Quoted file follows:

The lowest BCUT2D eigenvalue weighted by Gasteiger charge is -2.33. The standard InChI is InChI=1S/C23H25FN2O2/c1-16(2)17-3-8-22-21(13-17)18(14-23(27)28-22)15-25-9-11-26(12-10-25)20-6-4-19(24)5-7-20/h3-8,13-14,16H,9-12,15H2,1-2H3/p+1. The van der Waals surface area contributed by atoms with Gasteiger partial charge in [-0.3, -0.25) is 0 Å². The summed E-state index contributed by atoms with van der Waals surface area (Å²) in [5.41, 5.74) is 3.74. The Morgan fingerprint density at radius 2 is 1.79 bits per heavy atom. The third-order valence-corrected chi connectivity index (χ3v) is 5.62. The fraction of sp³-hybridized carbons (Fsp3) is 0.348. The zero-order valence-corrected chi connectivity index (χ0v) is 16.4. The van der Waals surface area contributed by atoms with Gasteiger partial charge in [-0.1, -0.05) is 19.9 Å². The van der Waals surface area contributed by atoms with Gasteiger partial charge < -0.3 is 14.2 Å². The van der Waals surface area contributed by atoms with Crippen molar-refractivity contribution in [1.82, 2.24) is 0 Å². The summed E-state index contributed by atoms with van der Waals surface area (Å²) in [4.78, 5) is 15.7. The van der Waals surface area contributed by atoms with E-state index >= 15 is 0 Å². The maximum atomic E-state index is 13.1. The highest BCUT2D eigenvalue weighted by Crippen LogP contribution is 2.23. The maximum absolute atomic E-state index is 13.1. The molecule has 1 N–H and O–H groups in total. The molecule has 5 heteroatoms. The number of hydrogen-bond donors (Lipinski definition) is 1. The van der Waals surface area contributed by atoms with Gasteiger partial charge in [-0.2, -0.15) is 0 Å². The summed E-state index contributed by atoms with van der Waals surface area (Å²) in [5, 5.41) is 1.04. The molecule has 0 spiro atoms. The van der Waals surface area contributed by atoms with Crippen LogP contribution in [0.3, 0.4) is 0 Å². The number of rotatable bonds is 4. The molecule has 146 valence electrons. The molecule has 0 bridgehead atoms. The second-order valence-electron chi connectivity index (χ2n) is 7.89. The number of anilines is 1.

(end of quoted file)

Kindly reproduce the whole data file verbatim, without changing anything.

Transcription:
The lowest BCUT2D eigenvalue weighted by Gasteiger charge is -2.33. The standard InChI is InChI=1S/C23H25FN2O2/c1-16(2)17-3-8-22-21(13-17)18(14-23(27)28-22)15-25-9-11-26(12-10-25)20-6-4-19(24)5-7-20/h3-8,13-14,16H,9-12,15H2,1-2H3/p+1. The van der Waals surface area contributed by atoms with Gasteiger partial charge in [-0.3, -0.25) is 0 Å². The summed E-state index contributed by atoms with van der Waals surface area (Å²) in [5.41, 5.74) is 3.74. The Morgan fingerprint density at radius 2 is 1.79 bits per heavy atom. The third-order valence-corrected chi connectivity index (χ3v) is 5.62. The fraction of sp³-hybridized carbons (Fsp3) is 0.348. The zero-order valence-corrected chi connectivity index (χ0v) is 16.4. The van der Waals surface area contributed by atoms with Gasteiger partial charge in [-0.1, -0.05) is 19.9 Å². The van der Waals surface area contributed by atoms with Gasteiger partial charge < -0.3 is 14.2 Å². The van der Waals surface area contributed by atoms with Crippen molar-refractivity contribution in [1.82, 2.24) is 0 Å². The summed E-state index contributed by atoms with van der Waals surface area (Å²) in [4.78, 5) is 15.7. The van der Waals surface area contributed by atoms with E-state index >= 15 is 0 Å². The maximum atomic E-state index is 13.1. The highest BCUT2D eigenvalue weighted by Crippen LogP contribution is 2.23. The maximum absolute atomic E-state index is 13.1. The molecule has 1 N–H and O–H groups in total. The molecule has 5 heteroatoms. The number of hydrogen-bond donors (Lipinski definition) is 1. The van der Waals surface area contributed by atoms with Gasteiger partial charge in [-0.2, -0.15) is 0 Å². The summed E-state index contributed by atoms with van der Waals surface area (Å²) in [5, 5.41) is 1.04. The molecule has 0 spiro atoms. The van der Waals surface area contributed by atoms with Crippen LogP contribution in [0.3, 0.4) is 0 Å². The number of rotatable bonds is 4. The molecule has 146 valence electrons. The molecule has 0 bridgehead atoms. The second-order valence-electron chi connectivity index (χ2n) is 7.89. The number of anilines is 1.